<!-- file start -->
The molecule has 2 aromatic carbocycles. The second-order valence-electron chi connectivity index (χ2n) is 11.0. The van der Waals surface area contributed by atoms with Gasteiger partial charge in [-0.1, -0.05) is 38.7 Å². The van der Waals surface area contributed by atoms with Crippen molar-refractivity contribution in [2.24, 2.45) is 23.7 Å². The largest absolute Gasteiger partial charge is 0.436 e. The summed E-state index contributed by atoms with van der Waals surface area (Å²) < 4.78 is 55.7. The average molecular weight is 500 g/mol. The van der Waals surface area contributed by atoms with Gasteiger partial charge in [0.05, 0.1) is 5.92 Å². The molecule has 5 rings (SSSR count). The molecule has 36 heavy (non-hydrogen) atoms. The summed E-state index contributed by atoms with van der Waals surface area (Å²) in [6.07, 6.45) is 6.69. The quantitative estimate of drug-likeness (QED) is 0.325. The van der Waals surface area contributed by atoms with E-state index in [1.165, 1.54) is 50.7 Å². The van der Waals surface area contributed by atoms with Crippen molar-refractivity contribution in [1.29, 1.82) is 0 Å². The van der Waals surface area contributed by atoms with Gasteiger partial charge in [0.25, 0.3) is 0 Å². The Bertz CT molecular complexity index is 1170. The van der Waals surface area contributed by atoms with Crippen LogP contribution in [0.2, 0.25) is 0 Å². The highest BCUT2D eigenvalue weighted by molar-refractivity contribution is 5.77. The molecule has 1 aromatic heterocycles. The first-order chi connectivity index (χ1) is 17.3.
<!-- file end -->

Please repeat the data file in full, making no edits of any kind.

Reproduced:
The molecule has 2 aromatic carbocycles. The second-order valence-electron chi connectivity index (χ2n) is 11.0. The van der Waals surface area contributed by atoms with Gasteiger partial charge in [-0.1, -0.05) is 38.7 Å². The van der Waals surface area contributed by atoms with Crippen molar-refractivity contribution in [2.24, 2.45) is 23.7 Å². The largest absolute Gasteiger partial charge is 0.436 e. The summed E-state index contributed by atoms with van der Waals surface area (Å²) < 4.78 is 55.7. The average molecular weight is 500 g/mol. The van der Waals surface area contributed by atoms with Gasteiger partial charge in [0.05, 0.1) is 5.92 Å². The molecule has 5 rings (SSSR count). The molecule has 36 heavy (non-hydrogen) atoms. The summed E-state index contributed by atoms with van der Waals surface area (Å²) in [6.07, 6.45) is 6.69. The quantitative estimate of drug-likeness (QED) is 0.325. The van der Waals surface area contributed by atoms with E-state index in [1.165, 1.54) is 50.7 Å². The van der Waals surface area contributed by atoms with Crippen molar-refractivity contribution in [1.29, 1.82) is 0 Å². The van der Waals surface area contributed by atoms with Gasteiger partial charge in [0.25, 0.3) is 0 Å². The Bertz CT molecular complexity index is 1170. The van der Waals surface area contributed by atoms with Crippen LogP contribution in [0.2, 0.25) is 0 Å². The highest BCUT2D eigenvalue weighted by molar-refractivity contribution is 5.77. The molecule has 1 aromatic heterocycles. The first-order chi connectivity index (χ1) is 17.3.